Atrial fibrillation is alarming, and experts say it's more dangerous than previously thought, but you can help control afib by watching what you eat.
There are some game changers in new guidelines for best treatment of atrial fibrillation (AF), the most common type of heart rhythm disorder. AF is a factor in thousands of deaths each year. See what's new.
Each day we take for granted that our hearts will continue efficiently beating oxygen-rich blood to our organs. But a slow or rapid heartbeat—called bradycardia and tachycardia—can cause serious functional problems.
Blood pressure and heart rate go hand in hand (or arm in cuff) in most people’s minds. But what do these two distinct vital signs mean to your heart health?
When it comes to stroke, it’s important to understand your risk and to work closely with your doctor. It comes down to knowing your risk factors, experts say. Here are four things you need to know about stroke.
Losing weight can be the best medicine for your heart, says a new study that found that weight loss helps lessen symptoms of atrial fibrillation, such as a racing, erratic heartbeat. Get more details.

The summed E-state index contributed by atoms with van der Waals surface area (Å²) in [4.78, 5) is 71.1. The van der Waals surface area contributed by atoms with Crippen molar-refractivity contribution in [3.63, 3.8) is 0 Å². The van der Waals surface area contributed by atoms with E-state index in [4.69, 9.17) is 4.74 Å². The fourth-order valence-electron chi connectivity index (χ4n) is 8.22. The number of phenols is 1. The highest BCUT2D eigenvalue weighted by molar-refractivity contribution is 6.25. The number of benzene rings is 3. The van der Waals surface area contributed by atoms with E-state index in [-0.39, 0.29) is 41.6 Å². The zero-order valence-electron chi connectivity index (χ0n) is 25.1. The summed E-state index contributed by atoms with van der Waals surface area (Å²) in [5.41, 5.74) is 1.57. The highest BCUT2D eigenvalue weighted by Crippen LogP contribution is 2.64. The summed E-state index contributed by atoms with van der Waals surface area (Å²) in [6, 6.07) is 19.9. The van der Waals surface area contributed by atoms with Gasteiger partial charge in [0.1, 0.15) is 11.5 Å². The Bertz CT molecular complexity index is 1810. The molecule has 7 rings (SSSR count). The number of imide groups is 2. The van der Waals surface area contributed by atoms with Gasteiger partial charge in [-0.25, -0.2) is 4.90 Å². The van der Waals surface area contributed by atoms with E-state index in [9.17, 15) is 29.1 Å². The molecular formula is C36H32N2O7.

Don't lose hope if you have recurrent atrial fibrillation, weeks, months, or even years after you have had a pulmonary vein ablation. A repeat procedure can help you regain control over your heartbeat.
Jay Wiener completed two cross-country ski marathons within two months of a mitral valve repair at Cleveland Clinic. His inspirational story gives others confidence in a complete recovery.
As we age, problems with memory and thinking become common. But a new study shows that for those who have developed atrial fibrillation — a type of irregular heartbeat — these problems may come on more quickly.
Trans-septal punctures have been performed for more than 50 years without significant technological advances. In the wake of an unsuccessful procedure, Samir Kapadia, MD, sought a better solution.